A major US standards body is starting to dissuade businesses from using two-factor authentication as a security measure to protect consumers as the method is insecure and can be exploited by cybercriminals.
The US National Institute for Standards and Technology (Nist) publishes the Digital Authentication Guideline (DAG), a set of guidelines designed to help software developers build secure apps, as well as enabling enterprises and government agencies to access and improve their cybersecurity practices when securing their software and services.
In general, in order to unlock or access a banking service or an account that contains valuable information offline, the user in question needs to have their debit or credit card with them, or another form of official government identification, like a driver's license or passport.
Today most things are done over the internet or on the phone, where there is no way for a business or the government to physically check your documents, and if you lose the bank card or your safety deposit box key, for example, then there is no way to access your account.
So to solve this problem, two factor authentication was developed as an alternative method that would enable users to prove that they were in fact the named individual on an account or service, because people carry mobile phones everywhere and this is considered to be a personal device that you wouldn't share with someone else. Today, two factor authentication is used as a standard security procedure on most popular online services.
The idea is that if the business or service send you a one-time valid, dynamic passcode consisting of digits via SMS text message to your smartphone, and you can enter this information together with your regular account password or answer a special security question, then you have proven who you are and should be granted access to your account.
The problem with two factor authentication
The problem with two factor authentication, however, is that the technology relies on the fact that the person with the mobile phone and your phone number will always be you, and so, in recent years cybercriminals have been coming up with innovative ways to spoof phone numbers in order to trick service providers into thinking that they are account holders.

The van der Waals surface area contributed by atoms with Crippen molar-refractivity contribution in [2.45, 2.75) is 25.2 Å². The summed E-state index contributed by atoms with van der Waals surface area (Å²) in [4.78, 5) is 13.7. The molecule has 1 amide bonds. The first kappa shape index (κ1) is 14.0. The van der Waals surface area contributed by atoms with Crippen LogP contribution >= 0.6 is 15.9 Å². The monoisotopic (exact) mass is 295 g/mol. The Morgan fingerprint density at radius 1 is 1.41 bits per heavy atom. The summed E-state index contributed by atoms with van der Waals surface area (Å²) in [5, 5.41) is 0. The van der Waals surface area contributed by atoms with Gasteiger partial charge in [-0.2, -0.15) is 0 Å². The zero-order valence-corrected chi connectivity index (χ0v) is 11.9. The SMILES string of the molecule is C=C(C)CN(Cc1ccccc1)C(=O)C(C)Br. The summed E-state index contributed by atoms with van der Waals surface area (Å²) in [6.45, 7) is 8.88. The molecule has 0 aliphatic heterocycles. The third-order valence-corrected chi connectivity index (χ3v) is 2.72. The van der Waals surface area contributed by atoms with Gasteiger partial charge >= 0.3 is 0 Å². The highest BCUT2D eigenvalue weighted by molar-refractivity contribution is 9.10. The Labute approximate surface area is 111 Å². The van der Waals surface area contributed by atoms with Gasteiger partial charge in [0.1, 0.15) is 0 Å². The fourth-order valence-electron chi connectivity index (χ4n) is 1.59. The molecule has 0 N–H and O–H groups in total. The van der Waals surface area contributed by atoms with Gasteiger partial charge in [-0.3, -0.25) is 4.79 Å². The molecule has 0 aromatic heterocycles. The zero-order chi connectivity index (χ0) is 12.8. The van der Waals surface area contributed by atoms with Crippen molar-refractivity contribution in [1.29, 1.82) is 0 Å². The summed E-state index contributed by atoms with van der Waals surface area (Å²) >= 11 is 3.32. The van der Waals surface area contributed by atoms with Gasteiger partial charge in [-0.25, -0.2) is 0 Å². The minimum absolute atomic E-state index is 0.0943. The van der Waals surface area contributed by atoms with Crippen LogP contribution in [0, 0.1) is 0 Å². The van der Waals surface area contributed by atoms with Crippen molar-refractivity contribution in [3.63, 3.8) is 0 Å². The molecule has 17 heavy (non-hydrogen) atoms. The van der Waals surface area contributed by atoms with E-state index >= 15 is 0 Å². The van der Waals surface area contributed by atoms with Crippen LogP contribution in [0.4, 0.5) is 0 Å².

In March, UK bank NatWest admitted that its online banking system was in sore need of an overhaul after a series of cases where customer accounts were compromised and money was stolen due to SIM swap fraud, whereby criminals hijack the SIM card in the user's phone and trick their mobile operator into activating a new SIM card owned by the criminal.
The criminal then initiates the two factor authentication process and receives the SMS text message containing the unique one-time passcode, and uses it to hijack and take control of the user's accounts and services. But this is not the only way to spoof a mobile number – the user's mobile phone could be stolen and used by the criminal to access the authentication message, and text messages can easily be intercepted by third parties.
Nist has updated the guidelines in a new draft document, and the language indicates that the standards body is not keen for anyone to use two-factor authentication.
Please consider alternative methods to authenticate users
"Due to the risk that SMS messages may be intercepted or redirected, implementers of new systems should carefully consider alternative authenticators. If the out of band verification is to be made using a SMS message on a public mobile telephone network, the verifier shall verify that the pre-registered telephone number being used is actually associated with a mobile network and not with a VoIP (or other software-based) service," Nist writes in the draft document.
"It then sends the SMS message to the pre-registered telephone number. Changing the pre-registered telephone number shall not be possible without two-factor authentication at the time of the change. Out of band using SMS is deprecated, and may no longer be allowed in future releases of this guidance."
Nist recommends that providers consider implementing other techniques as well as two factor authentication in order to tell whether the authentication attempts come from an actual user rather than a hacker, such as requiring the user to wait for an hour before they can try to login after too many failed attempts; accepting authentication requests only from familiar IP addresses (Facebook does something similar when it alerts you if you login from another country); or using the Captcha test to differentiate a human from a botnet.
The standards body also mentioned that biometrics could be used in the future, but at the moment cannot be used on its own because biometric tests can generate false positives and false negatives, and because criminals can try to spoof fingerprints and facial recognition by lifting prints from objects touched by an individual, or by taking a high resolution pictures of the person's face.